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Medline ® Abstract for Reference 37

of 'Adjuvant chemotherapy for resected stage II colon cancer'

Obstruction and perforation in colorectal adenocarcinoma: an analysis of prognosis and current trends.
Chen HS, Sheen-Chen SM
Surgery. 2000;127(4):370.
BACKGROUND: In adenocarcinoma of the colon and rectum, obstruction and perforation may occur either alone or together at the site of the neoplasm or proximally. Both events carry a poor prognosis. This retrospective study sought to determine whether a correlation exists between perforation and obstruction, and between these conditions and different clinicopathological factors in colorectal adenocarcinoma.
METHODS: The medical records of 1950 patients with colorectal adenocarcinoma treated in our hospital during a 7-year period were retrospectively analyzed. One hundred patients (5%) were excluded from this study because of a loss of follow-up. Data on clinicopathological factors including age, sex, tumor location, surgical mortality, pathological type, stage, and long-time cancer-free rate were simultaneously analyzed. Patients were grouped as follows: Group 1, complete colonic obstruction without perforation (n = 120). Group 2, complete obstruction with perforation at the site of the cancer (n = 35); Group 3, complete obstruction with perforation proximal to the cancer (n = 13); and Group 4, nonobstructing, nonperforated cancers (n = 1682).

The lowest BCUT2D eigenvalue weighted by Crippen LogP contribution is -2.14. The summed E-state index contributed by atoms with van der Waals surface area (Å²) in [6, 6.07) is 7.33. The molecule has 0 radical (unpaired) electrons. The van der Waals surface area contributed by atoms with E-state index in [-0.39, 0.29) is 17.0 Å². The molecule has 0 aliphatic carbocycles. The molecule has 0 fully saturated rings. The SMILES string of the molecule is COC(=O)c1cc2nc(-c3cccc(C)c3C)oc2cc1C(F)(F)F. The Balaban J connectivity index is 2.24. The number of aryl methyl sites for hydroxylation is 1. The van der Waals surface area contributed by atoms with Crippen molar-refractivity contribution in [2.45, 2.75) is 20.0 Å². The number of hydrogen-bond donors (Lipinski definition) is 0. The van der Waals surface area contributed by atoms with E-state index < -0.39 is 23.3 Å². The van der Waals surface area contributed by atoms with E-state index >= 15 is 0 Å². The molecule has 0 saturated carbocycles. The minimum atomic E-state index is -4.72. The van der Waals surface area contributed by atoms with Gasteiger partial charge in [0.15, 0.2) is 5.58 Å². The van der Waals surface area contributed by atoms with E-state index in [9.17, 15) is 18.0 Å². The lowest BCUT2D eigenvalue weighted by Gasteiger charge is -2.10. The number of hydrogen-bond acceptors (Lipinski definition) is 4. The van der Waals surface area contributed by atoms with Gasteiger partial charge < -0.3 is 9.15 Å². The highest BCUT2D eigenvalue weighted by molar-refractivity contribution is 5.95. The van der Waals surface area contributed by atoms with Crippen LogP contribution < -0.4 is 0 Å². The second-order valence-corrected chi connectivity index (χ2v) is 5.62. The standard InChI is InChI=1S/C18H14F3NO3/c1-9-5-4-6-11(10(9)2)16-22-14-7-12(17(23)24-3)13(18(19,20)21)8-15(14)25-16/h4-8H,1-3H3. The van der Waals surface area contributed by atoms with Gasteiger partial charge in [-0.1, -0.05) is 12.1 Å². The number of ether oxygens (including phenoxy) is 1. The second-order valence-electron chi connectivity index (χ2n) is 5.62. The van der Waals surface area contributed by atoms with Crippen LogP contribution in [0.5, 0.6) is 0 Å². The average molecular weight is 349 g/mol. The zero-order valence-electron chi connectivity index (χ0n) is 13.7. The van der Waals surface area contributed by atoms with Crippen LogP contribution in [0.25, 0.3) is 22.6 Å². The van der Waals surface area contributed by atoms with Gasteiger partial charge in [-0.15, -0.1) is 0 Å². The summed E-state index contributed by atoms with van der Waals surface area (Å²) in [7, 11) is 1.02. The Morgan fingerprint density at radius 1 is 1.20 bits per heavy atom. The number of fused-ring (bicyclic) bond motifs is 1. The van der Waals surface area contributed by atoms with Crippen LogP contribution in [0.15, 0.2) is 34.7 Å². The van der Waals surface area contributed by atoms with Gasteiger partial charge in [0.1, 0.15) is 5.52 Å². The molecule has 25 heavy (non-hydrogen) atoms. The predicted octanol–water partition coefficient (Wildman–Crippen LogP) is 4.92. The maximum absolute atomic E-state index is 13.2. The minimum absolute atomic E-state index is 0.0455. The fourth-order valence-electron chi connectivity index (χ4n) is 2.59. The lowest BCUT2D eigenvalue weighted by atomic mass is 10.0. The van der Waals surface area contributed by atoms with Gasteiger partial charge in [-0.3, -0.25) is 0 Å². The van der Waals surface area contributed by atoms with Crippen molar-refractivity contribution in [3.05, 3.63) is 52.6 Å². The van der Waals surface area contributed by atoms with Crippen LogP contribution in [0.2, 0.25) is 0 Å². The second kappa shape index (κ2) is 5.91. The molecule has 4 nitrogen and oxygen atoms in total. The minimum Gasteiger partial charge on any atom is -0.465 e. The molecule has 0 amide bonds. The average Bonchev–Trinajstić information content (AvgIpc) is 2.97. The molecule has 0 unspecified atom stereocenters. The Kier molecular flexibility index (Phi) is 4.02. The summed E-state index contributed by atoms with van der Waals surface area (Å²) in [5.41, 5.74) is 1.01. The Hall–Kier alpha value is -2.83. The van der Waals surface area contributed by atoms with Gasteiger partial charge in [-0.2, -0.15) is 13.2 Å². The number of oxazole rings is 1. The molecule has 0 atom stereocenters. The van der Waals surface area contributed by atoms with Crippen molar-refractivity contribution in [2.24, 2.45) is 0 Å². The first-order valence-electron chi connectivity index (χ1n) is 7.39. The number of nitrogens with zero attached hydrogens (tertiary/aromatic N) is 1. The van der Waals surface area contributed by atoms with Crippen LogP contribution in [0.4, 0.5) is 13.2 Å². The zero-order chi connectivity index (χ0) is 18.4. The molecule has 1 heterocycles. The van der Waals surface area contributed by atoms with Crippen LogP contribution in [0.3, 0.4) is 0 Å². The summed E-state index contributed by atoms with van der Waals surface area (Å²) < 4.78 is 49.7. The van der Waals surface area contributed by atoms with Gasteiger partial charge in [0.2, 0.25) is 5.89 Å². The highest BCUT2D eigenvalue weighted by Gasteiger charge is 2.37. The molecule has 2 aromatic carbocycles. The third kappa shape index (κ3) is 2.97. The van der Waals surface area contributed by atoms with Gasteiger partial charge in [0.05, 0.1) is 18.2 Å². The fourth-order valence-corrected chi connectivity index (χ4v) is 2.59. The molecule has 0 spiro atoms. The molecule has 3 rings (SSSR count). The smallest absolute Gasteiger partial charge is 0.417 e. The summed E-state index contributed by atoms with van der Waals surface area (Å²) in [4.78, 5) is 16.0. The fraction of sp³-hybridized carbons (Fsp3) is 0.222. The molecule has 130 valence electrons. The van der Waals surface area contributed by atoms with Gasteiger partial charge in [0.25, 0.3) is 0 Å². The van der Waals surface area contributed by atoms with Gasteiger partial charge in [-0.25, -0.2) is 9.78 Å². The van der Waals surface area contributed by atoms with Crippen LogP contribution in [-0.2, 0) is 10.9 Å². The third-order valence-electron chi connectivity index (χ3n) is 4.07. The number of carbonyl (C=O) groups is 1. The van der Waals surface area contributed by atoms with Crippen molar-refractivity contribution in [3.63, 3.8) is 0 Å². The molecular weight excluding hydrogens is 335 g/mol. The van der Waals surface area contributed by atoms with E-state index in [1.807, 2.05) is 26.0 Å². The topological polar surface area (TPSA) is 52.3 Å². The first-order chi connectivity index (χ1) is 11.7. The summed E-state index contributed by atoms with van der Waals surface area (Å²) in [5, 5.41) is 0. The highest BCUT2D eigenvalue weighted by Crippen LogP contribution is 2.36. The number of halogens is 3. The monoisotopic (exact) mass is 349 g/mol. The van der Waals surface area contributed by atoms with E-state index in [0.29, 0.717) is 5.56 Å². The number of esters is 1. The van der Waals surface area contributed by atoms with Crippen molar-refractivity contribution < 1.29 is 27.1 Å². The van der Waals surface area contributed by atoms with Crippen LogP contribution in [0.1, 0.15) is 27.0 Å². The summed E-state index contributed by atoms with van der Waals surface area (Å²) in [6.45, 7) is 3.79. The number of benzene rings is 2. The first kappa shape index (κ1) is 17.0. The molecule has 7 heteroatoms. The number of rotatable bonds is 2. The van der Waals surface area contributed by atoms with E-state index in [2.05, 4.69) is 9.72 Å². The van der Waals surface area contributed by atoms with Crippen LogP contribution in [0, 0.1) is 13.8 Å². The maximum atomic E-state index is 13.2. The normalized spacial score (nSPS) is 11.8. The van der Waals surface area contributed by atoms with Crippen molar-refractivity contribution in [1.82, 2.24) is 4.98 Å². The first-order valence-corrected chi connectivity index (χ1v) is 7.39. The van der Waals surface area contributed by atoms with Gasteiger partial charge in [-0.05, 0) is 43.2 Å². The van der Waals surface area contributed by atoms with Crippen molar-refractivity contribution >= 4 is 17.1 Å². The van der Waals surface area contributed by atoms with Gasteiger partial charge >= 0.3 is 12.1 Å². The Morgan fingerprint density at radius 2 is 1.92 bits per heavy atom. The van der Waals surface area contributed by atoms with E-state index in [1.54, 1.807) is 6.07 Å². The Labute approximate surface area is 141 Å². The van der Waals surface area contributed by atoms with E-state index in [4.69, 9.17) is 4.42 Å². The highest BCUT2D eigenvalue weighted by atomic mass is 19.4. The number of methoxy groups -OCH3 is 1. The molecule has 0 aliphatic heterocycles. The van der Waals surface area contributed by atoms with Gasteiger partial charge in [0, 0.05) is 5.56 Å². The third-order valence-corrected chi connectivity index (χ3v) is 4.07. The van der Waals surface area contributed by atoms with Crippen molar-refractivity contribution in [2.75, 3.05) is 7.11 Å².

RESULTS: When compared with Group 4, Group 1 had a more advanced Dukes' stage, older age, greater incidence of colonic versus rectal cancers, and a poorer cancer-free survival (P<or = .005). Groups 2 and 3 had a greater incidence of colonic versus rectal cancers (P<or = .004), and Group 3 had a greater operative mortality (P<.001). No significant differences were found between Groups 1, 2, and 3. Multivariate analysis revealed that the independent factors favorable to cancer-free survival (>5-year survival) were female gender (P = .035), well-differentiated pathology (P<.001), uncomplicated cases (P = .004), colon versus rectal location (P<.001), and early stage (P<.001).
CONCLUSIONS: The perioperative mortality rate for perforated colorectal cancer at the site of the cancer was 9%; for obstructive colorectal cancer, 5%. Perioperative mortality was much greater for perforations of the colon and rectum occurring proximal to the cancer (31%). Survival was worse (P<.001) for patients with obstruction (33%) or perforation proximal to the cancer (33%). The site of perforation did not appear to impact the 5-year survival, although the numbers are relatively small.
Department of Colon and Rectal Surgery and General Surgery, Chang-Gung Memorial Hospital, Kaohsiung, Taiwan, Republic of China.